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Photonic crystal splits light

28 Aug 2002

For the first time, researchers develop a 2D photonic-crystal Y-splitter that operates near communication wavelengths.

US scientists claim to have developed the first 2D photonic-crystal Y-splitter that operates close to the communication wavelength regime.

With measured losses of 0.5 dB at 1650 nm, the team from Sandia National Laboratories and Massachusetts Institute of Technology says its device looks promising for making integrated photonic-circuits. (Optics Letters 27 1400)

The device uses a 2D photonic bandgap (PBG) to guide and bend light. Based on a triple-line-defect design, the sample comprises one 120° angle splitter and two 60° bends.

"Light is guided by an input ridge waveguide, split into two by the Y-splitter, bent and then guided into two output ridge waveguides," say the authors. "Five linear PBG waveguides connect the splitter and the bends."

The basic photonic crystal structure is a 2D triangular array, with a lattice constant of 440 nm and a hole diameter of 264 . In order to guide the light effectively, the linear PBG waveguides consist of a triple line defect with a hole diameter increased to 352 nm.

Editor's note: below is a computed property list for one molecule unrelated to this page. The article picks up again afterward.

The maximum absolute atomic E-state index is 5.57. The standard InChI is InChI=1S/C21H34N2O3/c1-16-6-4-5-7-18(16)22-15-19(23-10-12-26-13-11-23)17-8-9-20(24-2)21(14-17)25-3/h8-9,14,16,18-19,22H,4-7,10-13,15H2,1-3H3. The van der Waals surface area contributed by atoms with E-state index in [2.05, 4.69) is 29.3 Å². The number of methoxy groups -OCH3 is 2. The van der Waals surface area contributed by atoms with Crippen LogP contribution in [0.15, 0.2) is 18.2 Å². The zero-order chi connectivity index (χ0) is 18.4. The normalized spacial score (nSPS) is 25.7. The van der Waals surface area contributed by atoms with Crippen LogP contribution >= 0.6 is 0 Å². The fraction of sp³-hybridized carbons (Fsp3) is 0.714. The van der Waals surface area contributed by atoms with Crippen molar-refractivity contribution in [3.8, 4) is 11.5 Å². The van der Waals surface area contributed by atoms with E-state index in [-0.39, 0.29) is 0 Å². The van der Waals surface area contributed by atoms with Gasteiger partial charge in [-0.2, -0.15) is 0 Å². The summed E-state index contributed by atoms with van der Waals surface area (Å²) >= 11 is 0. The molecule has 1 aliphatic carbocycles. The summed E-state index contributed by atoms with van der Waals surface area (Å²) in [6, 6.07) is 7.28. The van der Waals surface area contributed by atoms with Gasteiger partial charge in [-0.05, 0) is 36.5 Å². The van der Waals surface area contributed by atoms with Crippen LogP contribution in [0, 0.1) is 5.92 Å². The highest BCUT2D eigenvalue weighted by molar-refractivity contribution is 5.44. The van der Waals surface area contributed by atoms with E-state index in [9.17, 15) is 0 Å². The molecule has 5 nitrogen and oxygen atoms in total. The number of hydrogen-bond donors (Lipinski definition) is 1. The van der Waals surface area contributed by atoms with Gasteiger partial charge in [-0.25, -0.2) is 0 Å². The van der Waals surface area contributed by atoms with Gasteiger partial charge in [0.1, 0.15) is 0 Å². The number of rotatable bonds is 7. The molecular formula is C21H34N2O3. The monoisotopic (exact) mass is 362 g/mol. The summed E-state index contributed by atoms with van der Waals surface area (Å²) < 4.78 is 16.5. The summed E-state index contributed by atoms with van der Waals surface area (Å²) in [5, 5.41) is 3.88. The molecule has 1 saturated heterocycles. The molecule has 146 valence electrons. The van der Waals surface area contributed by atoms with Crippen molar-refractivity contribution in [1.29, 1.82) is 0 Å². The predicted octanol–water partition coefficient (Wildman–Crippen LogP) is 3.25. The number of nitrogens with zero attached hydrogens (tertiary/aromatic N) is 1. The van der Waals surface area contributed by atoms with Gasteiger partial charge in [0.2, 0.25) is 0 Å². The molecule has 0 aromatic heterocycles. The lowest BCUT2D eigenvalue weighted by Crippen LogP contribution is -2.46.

As for size, the Y-splitter junction is 3 µm x 3 µm, the bends are 2 µm x 2 µm and the whole sample is 10 µm x 15 µm.

Measurements show that the device has a near 50/50 splitting ratio between 1640 and 1680 nm, however, outside this window this ratio becomes uneven and the total transmitted output power is reduced.

The researchers now plan to minimize the loss for the PBG splitter by introducing an intentional defect at the Y junction.

Jacqueline Hewett is news reporter on Optics.org and Opto & Laser Europe magazine.

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